Monday, September 29, 2008

the wasabi.

My favorite part of the sushi is the wasabi.

Saturday, September 27, 2008

What I did on my summer vacation or why I haven’t updated this blog in over 2 and a half months.

This spring I left my happy little home in Montréal and returned to my old job as a rappel fire fighter in Hinton, Alberta. I went with a brand new video camera with the aim to capture the romance and complete lack of romance that is forest fire fighting.

That’s the short version.

In between 2 week shifts, I spent my days off in the following ways:

1. Hanging out in Hinton town.
2. Heading back to Montréal, proving to me where home is.
3. Another week in Hinton, this time with a brand new bicycle.
4. Going to the very first Pemberton music festival, and witnessing, from the confines of my nylon government issue tent, a coke deal gone horribly wrong. Thankfully the threat of gunplay turned out to be idle.
5. Showing French Panic around Hinton town.

After these little side adventures, I spent 2 and a bit weeks on a crew of two; me and a rookie driving around and burning piles of wood on a strange and ultimately useless mission of reducing the threat of a forest fire eating up a small community surrounded by dangerous trees.

I don’t think it will work.

You would think that lighting things on fire would be fun. It is. For about a day, maybe two. Then, as with most things, as it becomes routine, your senses dull and you start day dreaming of better places and things to do.

So when that was over, I visited my in-laws in Edmonton. This was not one of the better places I had day dreamed about. Still, they seem to really like me and I helped out with computer related tasks. I’m their tech support. In exchange, I got free room and board and a ride to the airport. A pretty good deal.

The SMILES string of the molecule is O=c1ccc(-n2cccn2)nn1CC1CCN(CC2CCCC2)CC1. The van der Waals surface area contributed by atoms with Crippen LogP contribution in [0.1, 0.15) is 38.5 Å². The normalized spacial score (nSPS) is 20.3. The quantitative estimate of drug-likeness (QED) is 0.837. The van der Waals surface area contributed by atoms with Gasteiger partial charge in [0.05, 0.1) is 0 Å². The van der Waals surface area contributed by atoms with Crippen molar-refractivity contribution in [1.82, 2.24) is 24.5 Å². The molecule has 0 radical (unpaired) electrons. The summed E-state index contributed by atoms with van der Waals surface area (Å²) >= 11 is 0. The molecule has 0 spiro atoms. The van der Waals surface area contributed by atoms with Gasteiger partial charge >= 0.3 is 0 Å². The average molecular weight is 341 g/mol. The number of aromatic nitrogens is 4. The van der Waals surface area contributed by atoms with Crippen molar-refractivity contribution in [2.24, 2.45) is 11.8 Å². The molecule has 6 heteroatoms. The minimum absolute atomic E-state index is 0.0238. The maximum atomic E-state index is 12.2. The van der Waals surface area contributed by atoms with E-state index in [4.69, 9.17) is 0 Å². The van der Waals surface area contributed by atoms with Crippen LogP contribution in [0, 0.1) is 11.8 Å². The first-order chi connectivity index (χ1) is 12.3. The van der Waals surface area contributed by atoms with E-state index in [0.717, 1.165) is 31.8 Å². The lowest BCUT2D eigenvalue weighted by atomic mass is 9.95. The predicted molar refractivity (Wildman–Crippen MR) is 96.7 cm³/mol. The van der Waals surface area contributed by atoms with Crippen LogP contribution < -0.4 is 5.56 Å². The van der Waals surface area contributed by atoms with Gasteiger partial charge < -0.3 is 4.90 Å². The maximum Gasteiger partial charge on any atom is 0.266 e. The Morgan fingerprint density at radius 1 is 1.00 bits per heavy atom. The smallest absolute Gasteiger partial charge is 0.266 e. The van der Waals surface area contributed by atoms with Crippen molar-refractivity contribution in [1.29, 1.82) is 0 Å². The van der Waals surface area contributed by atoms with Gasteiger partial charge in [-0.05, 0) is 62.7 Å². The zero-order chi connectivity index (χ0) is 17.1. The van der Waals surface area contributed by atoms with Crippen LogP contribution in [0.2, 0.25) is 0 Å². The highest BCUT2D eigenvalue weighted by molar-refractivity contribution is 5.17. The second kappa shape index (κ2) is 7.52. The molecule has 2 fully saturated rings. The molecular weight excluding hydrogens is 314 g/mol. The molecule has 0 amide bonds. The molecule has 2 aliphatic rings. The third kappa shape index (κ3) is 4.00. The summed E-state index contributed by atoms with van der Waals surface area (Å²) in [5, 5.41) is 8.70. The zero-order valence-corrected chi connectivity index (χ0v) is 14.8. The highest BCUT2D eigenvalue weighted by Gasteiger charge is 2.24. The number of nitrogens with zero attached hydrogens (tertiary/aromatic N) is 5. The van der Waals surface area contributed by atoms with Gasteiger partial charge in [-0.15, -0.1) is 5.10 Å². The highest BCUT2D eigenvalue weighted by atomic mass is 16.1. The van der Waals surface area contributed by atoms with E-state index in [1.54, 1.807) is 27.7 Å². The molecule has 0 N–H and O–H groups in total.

The airplane took me to Saltspring Island which is where my parents live. I was there for 10 days. I think 2 visits a year is more than enough for an adult child to make to parents that live on the other side of the country.

The problem, as you likely all realize, is that no matter how old you are, when you come to your parent’s home, which they insist is your home too (even though it hasn’t been for well over a decade) you become a 13 year old in their minds first, and then in your behaviour shortly after.

After that long visit, I got back on a plane, with my bike in tow, after receiving a stern lecture from a Westjet check in clerk (Westjet isn’t always the happy, fuzzy airline you thought it was), and headed back to happy Montréal.

Well, I’m happy anyway.

There is an election and the cops are angry about something and therefore wearing blue jeans and ball caps (wow. What a pointless protest. Try no pants). Somebody is kidnapping cats in my neighbourhood. And it’s still hard to get a smile out of a stranger busily staring and evaluating your wardrobe choices.

Still, it is very good to be home.